La La Love You

Alex Holdridge does the impossible – by making Los Angeles impossibly romantic – in 'In Search of a Midnight Kiss'

Sara Simmonds and Scoot McNairy in <i>In Search Of A Midnight Kiss</i>
Sara Simmonds and Scoot McNairy in In Search Of A Midnight Kiss

Alex Holdridge has never been shy about reflecting his real life in his art, and when he flipped his car on I-10 on the way to Los Angeles and away from a decade spent making movies in Austin, you better believe he filed the experience away in his mental "To Be Used at a Later Date" file. In fact, when he kicked out the window of his car and crawled away from the wreckage, the first thing he did was reach for a nearby disposable camera (scattered, with all his other belongings, along the highway). The snapshot he took shows up in his breakout romantic comedy, In Search of a Midnight Kiss; the moment is cataloged as just one in a long list of bad hands dealt to his onscreen doppelgänger, a struggling screenwriter named Wilson (played by Scoot McNairy), who has left a life, and a love, in Austin for the so-called sunnier, sexier climes of L.A.

Before he left town, Holdridge was something of an indie-film prince in Austin, having won raves for his 2001 debut, the scrappy Wrong Numbers, about two underagers trying to score some beer (also starring McNairy, in the first of a long collaboration), and his 2003 follow-up, Sexless, which has the distinction of being the first film ever to win both the jury award and the audience award at the South by Southwest Film Festival. Like so many before him, Holdridge figured it was time to play with the big boys, so to speak, so he headed to Hollywood. But distribution hopes for Sexless got derailed by contested ownership rights, and a studio rewrite for Wrong Numbers was rendered obsolete overnight when Superbad broke big, and Holdridge found himself, like so many before him, stranded in Hollywood, in a very bad place.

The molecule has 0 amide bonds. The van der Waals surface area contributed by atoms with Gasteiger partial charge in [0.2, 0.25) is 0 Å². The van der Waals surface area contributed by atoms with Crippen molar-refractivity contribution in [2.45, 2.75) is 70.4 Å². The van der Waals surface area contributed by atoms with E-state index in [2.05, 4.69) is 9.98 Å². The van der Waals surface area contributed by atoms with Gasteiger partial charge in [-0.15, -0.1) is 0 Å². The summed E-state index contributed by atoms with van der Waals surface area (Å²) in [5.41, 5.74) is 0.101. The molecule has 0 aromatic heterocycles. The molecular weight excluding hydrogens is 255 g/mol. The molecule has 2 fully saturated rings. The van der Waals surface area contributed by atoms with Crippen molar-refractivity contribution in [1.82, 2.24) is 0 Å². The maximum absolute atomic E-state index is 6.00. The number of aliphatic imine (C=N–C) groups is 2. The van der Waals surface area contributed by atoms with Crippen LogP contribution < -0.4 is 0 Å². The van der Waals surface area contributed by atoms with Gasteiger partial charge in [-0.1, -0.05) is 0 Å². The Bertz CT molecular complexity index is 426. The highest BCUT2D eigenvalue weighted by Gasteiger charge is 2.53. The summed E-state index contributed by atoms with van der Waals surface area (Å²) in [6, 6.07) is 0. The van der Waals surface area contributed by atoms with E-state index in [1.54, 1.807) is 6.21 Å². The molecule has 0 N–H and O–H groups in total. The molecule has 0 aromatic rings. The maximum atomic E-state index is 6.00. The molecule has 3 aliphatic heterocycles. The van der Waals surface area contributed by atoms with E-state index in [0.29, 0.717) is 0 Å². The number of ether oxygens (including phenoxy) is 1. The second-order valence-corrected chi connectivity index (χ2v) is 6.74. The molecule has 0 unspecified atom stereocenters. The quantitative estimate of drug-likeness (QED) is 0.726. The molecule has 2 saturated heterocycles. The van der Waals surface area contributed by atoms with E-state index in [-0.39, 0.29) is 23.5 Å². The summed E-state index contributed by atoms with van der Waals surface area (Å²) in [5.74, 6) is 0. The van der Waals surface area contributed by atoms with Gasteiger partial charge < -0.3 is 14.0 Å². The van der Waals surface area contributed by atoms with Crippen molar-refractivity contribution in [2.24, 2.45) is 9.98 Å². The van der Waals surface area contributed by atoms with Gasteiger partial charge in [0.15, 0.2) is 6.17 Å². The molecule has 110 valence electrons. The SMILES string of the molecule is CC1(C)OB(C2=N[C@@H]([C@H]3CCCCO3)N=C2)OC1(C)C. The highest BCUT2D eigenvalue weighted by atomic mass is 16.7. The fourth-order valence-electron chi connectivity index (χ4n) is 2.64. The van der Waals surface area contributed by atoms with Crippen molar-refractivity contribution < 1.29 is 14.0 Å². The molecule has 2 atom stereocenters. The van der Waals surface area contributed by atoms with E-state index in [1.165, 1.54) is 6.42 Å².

"In that car crash, I got a hernia," he says, "and then when I got here, I lost a tooth. It was this crown that fell off, so there was this, like, gap, and I'm like: 'I'm a fucking homeless person. I have no job; I'm broke as shit; I don't have a car; I fucking lost a tooth. Like, what is wrong with me?'"

But so often out of frustration, great art is born, and that's exactly what happened to Holdridge when it came to what he counts as the utterly charmed life of In Search of a Midnight Kiss. It began with a call from cinematographer Robert Murphy, another longtime collaborator, whom Holdridge met at the University of Texas.

"It was December 26," Holdridge recalls. "He said: 'Hey I bought an HD camera. I'm coming to L.A. for a week; do you want to shoot something?'"

Holdridge banged out a script in two weeks and immediately started phoning up a cast and crew that had largely been with him from the start. "Everyone dropped what they were doing, and on January 8 we started shooting. It was an absolute charmed movie. From day one, we knew this was something special. Because we were all so fucking hungry."